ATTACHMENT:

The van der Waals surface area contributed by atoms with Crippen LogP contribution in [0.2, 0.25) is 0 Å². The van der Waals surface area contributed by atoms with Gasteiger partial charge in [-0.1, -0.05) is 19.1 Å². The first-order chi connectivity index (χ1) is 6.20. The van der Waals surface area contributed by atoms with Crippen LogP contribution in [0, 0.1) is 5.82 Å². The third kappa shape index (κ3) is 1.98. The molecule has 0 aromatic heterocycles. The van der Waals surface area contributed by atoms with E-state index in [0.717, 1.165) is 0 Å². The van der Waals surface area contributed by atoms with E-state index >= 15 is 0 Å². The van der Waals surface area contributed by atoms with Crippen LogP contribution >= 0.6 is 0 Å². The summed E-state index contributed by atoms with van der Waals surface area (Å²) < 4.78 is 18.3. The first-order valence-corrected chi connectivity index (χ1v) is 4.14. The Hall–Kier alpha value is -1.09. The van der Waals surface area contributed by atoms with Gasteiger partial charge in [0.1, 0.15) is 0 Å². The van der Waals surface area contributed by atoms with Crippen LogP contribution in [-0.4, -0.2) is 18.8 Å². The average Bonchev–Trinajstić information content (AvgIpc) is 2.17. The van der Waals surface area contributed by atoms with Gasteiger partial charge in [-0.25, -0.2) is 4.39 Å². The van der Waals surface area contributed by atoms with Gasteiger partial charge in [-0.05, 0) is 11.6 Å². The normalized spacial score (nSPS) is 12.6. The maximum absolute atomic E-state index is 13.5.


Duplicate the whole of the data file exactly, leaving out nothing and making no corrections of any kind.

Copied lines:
The van der Waals surface area contributed by atoms with Crippen LogP contribution in [0.2, 0.25) is 0 Å². The van der Waals surface area contributed by atoms with Gasteiger partial charge in [-0.1, -0.05) is 19.1 Å². The first-order chi connectivity index (χ1) is 6.20. The van der Waals surface area contributed by atoms with Crippen LogP contribution in [0, 0.1) is 5.82 Å². The third kappa shape index (κ3) is 1.98. The molecule has 0 aromatic heterocycles. The van der Waals surface area contributed by atoms with E-state index in [0.717, 1.165) is 0 Å². The van der Waals surface area contributed by atoms with E-state index >= 15 is 0 Å². The van der Waals surface area contributed by atoms with Crippen LogP contribution >= 0.6 is 0 Å². The summed E-state index contributed by atoms with van der Waals surface area (Å²) < 4.78 is 18.3. The first-order valence-corrected chi connectivity index (χ1v) is 4.14. The Hall–Kier alpha value is -1.09. The van der Waals surface area contributed by atoms with Gasteiger partial charge in [0.1, 0.15) is 0 Å². The van der Waals surface area contributed by atoms with Crippen LogP contribution in [-0.4, -0.2) is 18.8 Å². The average Bonchev–Trinajstić information content (AvgIpc) is 2.17. The van der Waals surface area contributed by atoms with Gasteiger partial charge in [-0.25, -0.2) is 4.39 Å². The van der Waals surface area contributed by atoms with Gasteiger partial charge in [-0.05, 0) is 11.6 Å². The normalized spacial score (nSPS) is 12.6. The maximum absolute atomic E-state index is 13.5.